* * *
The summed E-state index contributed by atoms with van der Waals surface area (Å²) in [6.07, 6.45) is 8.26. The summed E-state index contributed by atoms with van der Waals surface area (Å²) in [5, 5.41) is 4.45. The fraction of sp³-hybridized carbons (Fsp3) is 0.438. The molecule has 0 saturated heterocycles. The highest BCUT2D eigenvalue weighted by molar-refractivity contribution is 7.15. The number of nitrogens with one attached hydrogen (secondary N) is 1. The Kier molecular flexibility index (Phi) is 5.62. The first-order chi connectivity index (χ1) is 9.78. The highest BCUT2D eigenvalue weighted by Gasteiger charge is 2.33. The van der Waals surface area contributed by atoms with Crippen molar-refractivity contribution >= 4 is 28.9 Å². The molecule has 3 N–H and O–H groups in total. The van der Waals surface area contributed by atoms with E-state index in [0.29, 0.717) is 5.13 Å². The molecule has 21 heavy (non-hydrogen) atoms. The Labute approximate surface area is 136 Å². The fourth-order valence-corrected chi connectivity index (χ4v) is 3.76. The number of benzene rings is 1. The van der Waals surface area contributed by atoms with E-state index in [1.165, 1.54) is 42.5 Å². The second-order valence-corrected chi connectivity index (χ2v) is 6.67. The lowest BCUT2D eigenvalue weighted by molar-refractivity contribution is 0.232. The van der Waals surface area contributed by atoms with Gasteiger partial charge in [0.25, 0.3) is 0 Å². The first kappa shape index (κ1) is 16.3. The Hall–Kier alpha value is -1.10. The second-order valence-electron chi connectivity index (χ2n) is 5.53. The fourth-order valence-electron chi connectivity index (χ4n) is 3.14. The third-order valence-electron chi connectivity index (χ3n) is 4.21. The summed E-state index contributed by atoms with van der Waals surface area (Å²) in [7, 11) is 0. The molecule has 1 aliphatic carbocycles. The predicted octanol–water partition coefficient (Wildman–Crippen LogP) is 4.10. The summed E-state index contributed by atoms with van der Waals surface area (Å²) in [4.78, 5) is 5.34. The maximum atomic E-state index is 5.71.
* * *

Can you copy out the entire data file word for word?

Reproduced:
The summed E-state index contributed by atoms with van der Waals surface area (Å²) in [6.07, 6.45) is 8.26. The summed E-state index contributed by atoms with van der Waals surface area (Å²) in [5, 5.41) is 4.45. The fraction of sp³-hybridized carbons (Fsp3) is 0.438. The molecule has 0 saturated heterocycles. The highest BCUT2D eigenvalue weighted by molar-refractivity contribution is 7.15. The number of nitrogens with one attached hydrogen (secondary N) is 1. The Kier molecular flexibility index (Phi) is 5.62. The first-order chi connectivity index (χ1) is 9.78. The highest BCUT2D eigenvalue weighted by Gasteiger charge is 2.33. The van der Waals surface area contributed by atoms with Crippen molar-refractivity contribution >= 4 is 28.9 Å². The molecule has 3 N–H and O–H groups in total. The van der Waals surface area contributed by atoms with E-state index in [0.29, 0.717) is 5.13 Å². The molecule has 21 heavy (non-hydrogen) atoms. The Labute approximate surface area is 136 Å². The fourth-order valence-corrected chi connectivity index (χ4v) is 3.76. The number of benzene rings is 1. The van der Waals surface area contributed by atoms with E-state index in [1.165, 1.54) is 42.5 Å². The second-order valence-corrected chi connectivity index (χ2v) is 6.67. The lowest BCUT2D eigenvalue weighted by molar-refractivity contribution is 0.232. The van der Waals surface area contributed by atoms with Gasteiger partial charge in [0.25, 0.3) is 0 Å². The first kappa shape index (κ1) is 16.3. The Hall–Kier alpha value is -1.10. The second-order valence-electron chi connectivity index (χ2n) is 5.53. The fourth-order valence-electron chi connectivity index (χ4n) is 3.14. The third-order valence-electron chi connectivity index (χ3n) is 4.21. The summed E-state index contributed by atoms with van der Waals surface area (Å²) in [7, 11) is 0. The molecule has 1 aliphatic carbocycles. The predicted octanol–water partition coefficient (Wildman–Crippen LogP) is 4.10. The summed E-state index contributed by atoms with van der Waals surface area (Å²) in [4.78, 5) is 5.34. The maximum atomic E-state index is 5.71.